5. Isey says:

    @Jenks amen. Generalizing here (gratuitously) but wow-like theme park levelling experience is just to slow you down from the end game content they can’t create enough of fast enough. Of course, if more resources were planned around “end-game” (whatever that ended up looking like) instead of planned obsolescence questing (one and done) you might actually have a fun MMO to play.

  6. sid67 says:

    Interesting perspective from a long time critic of the WoW-clone. Personally, I think there are lessons to be learned here but we don’t need a copy/paste of a game that already exists and thrives. We need an iteration that is adapted to another genres.

    There are also things, that from my perspective, are done very poorly. Foremost among them is combat which, setting aside the thrills you get from risking a ship, is incredibly boring and uninspired.

  7. guest says:

    “[…] that not only can they not figure out what CCP has figured out […]”

    Y’know, some days I feel not even CCP have figured out what they have in their hands, so don’t be too harsh on others.

  8. Serge says:

    It’s a great story and a model for players all over New Eden looking to help retain subscribers…and it neglects to mention the thousands of unsubs driven by ganks and scams. Yeah, when the stars align (see what I did there?), heartwarming stories like this one happen. In the other five thousand systems that day, hundreds of n00bs were actively discouraged from playing.

    • A concerned Minmatar says:

      Where is your data for this? I ask because it doesn’t match my experience with the community at all. If anything is driving people out, I think it’s rather the numerous aggressively recruiting but ultimately pointless highsec corps that keep their tax rate at 50% and teach their newbies that the best way to play is to mine and grind level 4 missions until their eyes bleed. They might mean it well, but that is the true cancer of the game. The griefers and scammers are a small, but very visible sub-community. Their impact on the average player is rather small, I think.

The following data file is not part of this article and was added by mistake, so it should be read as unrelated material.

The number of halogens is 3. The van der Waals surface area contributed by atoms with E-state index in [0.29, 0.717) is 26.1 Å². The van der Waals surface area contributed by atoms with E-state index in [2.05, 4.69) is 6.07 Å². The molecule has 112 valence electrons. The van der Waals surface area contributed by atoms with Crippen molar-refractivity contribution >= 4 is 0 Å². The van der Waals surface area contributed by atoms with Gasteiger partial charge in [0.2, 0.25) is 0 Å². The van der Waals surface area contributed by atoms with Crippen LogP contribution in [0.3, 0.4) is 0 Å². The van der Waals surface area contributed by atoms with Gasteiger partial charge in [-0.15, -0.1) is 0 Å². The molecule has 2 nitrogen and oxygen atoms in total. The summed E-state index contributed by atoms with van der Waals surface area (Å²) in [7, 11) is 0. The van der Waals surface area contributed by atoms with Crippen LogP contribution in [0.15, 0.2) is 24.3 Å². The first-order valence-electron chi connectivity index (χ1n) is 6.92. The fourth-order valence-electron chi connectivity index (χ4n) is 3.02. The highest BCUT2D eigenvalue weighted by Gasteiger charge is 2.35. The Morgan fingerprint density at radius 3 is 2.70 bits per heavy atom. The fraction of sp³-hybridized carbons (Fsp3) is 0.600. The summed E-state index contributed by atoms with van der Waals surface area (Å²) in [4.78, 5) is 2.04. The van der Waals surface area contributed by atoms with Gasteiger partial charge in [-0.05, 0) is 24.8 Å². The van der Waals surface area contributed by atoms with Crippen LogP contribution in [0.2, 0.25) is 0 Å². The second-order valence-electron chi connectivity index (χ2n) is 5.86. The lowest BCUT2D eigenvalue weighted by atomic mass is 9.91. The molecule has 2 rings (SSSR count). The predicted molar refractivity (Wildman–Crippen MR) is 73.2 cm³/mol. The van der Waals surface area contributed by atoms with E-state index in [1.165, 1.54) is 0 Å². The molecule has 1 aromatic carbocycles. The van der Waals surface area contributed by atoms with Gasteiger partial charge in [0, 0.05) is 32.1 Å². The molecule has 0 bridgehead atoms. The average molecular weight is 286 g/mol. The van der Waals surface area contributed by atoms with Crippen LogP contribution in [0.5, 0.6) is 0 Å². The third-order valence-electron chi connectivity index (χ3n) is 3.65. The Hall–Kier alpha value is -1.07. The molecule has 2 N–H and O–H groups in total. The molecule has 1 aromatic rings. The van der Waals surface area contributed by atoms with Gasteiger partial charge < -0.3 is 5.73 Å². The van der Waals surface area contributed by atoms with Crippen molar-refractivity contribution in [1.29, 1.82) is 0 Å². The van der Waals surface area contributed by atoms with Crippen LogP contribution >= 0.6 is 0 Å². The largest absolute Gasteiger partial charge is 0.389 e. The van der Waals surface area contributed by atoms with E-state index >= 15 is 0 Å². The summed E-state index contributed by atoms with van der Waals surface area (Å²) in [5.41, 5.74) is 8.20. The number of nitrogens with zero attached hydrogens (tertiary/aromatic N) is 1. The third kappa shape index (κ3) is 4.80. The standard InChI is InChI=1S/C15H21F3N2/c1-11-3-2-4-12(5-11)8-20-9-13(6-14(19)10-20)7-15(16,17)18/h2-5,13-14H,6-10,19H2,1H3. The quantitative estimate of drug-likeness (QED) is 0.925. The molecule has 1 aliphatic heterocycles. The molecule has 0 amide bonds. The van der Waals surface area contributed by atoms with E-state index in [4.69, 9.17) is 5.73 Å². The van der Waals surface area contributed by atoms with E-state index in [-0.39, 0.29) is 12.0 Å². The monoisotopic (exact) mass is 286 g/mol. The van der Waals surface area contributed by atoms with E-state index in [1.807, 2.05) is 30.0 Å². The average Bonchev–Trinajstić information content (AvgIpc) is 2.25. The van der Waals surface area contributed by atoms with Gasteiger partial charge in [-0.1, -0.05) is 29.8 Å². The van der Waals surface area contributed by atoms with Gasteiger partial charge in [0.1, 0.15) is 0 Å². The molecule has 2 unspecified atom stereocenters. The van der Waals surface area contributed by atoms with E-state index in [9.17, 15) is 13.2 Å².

Moreover, stories like the one on TAGN are not rare among goons, each blog I’ve read by a fresh goon player has been pretty similar. It’s a shame only goons seem to understand how to integrate their players from day 1.

  9. Pingback: Time to Effectiveness | Kill Ten Rats

  10. SM says:

    I was a new player for 6 months, finally joined a corp and mined in hi sec. Ugh. Then got war dec’d and podded three times by T3 cruisers. That’s when I lost interest. The risks vastly outweighed any fun or reward.

    Eve is ok for most people except for the pvp stuff. This is why no other companies copy that model. Except Perpetuum, which is totally fail.

    • Raelyf says:

      EVE isn’t okay ‘except for the pvp stuff’. EVE is good BECAUSE of the PvP stuff. It’s the glue that makes the crafting, the markets, the trading, the politics, etc. all function. None of it would work otherwise.

      But you’ve also highlighted EVE’s greatest problem: it leaves new players lost in a huge universe. What guidance it gives seems to lead new players into, frankly, shitty aspects of the game like mining and mission running in hi-sec – which are neither fun nor rewarding when you factor in isk/time/risk.

  11. How common is it for the average MMO player to have a community supporting them when trying out a new game? If anything the goons should be commended for that aspect.

    What it really showcases, however, is that community in a game matters. Not some silly bullet point in some marketers spewed nonsense on a game box, but an actual reason to play a game. Game difficulty (maybe depth is a better adjective to use?) and community seem to be paralleled in MMO history. EverQuest was held up as the shining example of community done right, and it was one of the harder MMOs to come out in the last twenty years. Everything since then has become easier and easier.